By Dan Gilgoff, God & Country
Over at Religion Dispatches, Pastor Dan—of Street Prophets fame—takes me to task for pointing out that churches that condemn homosexuality are the ones experiencing growth, while the more liberal mainline Protestant traditions watch their memberships dwindle. While he recognizes those trend lines, Dan argues that within the mainline, the gay-friendly denominations are shrinking more slowly:
The big losers among mainline denominations are United Methodists, who shed nearly 20% of their members between 1990 and 2008, according to the American Religious Identification Survey (ARIS). The Methodists do not ordain gays and lesbians. Presbyterians and Lutherans each lost about 5-6% of their members. Episcopalians went down 20% as well, but on a much lower scale than Methodists: in 1990, there were about 3 million Episcopalians in the US. In 2008, there were around 2.4 million. Not chump change, to be sure, but nothing like the staggering 3 million Methodists who disappeared in the same period.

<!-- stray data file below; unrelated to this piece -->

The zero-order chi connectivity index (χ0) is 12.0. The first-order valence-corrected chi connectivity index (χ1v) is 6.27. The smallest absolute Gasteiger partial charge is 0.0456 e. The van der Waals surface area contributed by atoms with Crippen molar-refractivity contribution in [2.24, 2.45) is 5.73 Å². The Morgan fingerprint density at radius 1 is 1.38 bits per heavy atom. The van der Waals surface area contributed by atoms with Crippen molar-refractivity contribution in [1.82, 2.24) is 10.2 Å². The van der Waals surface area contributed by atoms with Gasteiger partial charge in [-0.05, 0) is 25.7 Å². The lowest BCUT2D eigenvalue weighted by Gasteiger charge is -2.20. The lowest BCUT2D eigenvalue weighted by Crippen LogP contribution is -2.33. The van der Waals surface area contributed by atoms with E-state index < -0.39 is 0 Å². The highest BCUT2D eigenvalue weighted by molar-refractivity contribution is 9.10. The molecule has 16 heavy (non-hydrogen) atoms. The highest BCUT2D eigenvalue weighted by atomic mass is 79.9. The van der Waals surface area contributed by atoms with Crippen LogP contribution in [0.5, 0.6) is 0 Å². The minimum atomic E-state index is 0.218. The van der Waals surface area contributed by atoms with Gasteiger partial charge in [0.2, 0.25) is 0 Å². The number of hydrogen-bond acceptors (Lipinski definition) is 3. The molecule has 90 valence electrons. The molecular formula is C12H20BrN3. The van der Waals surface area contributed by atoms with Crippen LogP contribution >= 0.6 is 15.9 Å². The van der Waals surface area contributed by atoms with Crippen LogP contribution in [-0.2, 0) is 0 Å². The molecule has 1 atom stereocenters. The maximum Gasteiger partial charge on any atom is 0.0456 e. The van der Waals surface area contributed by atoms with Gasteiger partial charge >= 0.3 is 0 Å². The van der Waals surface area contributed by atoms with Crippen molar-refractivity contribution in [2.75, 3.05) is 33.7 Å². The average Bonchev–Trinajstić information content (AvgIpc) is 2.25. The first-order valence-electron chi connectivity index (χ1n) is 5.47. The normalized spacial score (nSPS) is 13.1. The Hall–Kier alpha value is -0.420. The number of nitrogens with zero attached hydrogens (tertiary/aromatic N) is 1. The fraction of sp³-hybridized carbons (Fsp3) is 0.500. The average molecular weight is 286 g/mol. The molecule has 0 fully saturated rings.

It's fuzzy math to argue that the 20 percent slide is Episcopal membership is less dramatic than the 20 percent drop-off in the United Methodists' numbers, of course.
And while Dan notes that the gay-friendly United Church of Christ has grown since 1990, the bigger story is that the church has shrunk by half since 2001 and now includes fewer than 750,000 Americans.
Dan makes a valid point, however, in spotlighting one gay-friendly tradition that is experiencing tremendous growth: those belonging to no religion whatsoever. These "religious nones" have nearly doubled in size since 1990, to more than 34 million Americans.
A good number of these religious exiles were turned off by their churches' conservative views on social issues like homosexuality and abortion. Roughly a third of former Roman Catholics or Protestants who are now unaffiliated say they just haven't found the right faith tradition yet.
Those stats suggest that there's a growing market for churches that have the personal and spiritual appeal of the evangelical tradition without the conservative politics. So far, though, neither the Episcopal Church nor the other mainline traditions have figured out how to fill that niche.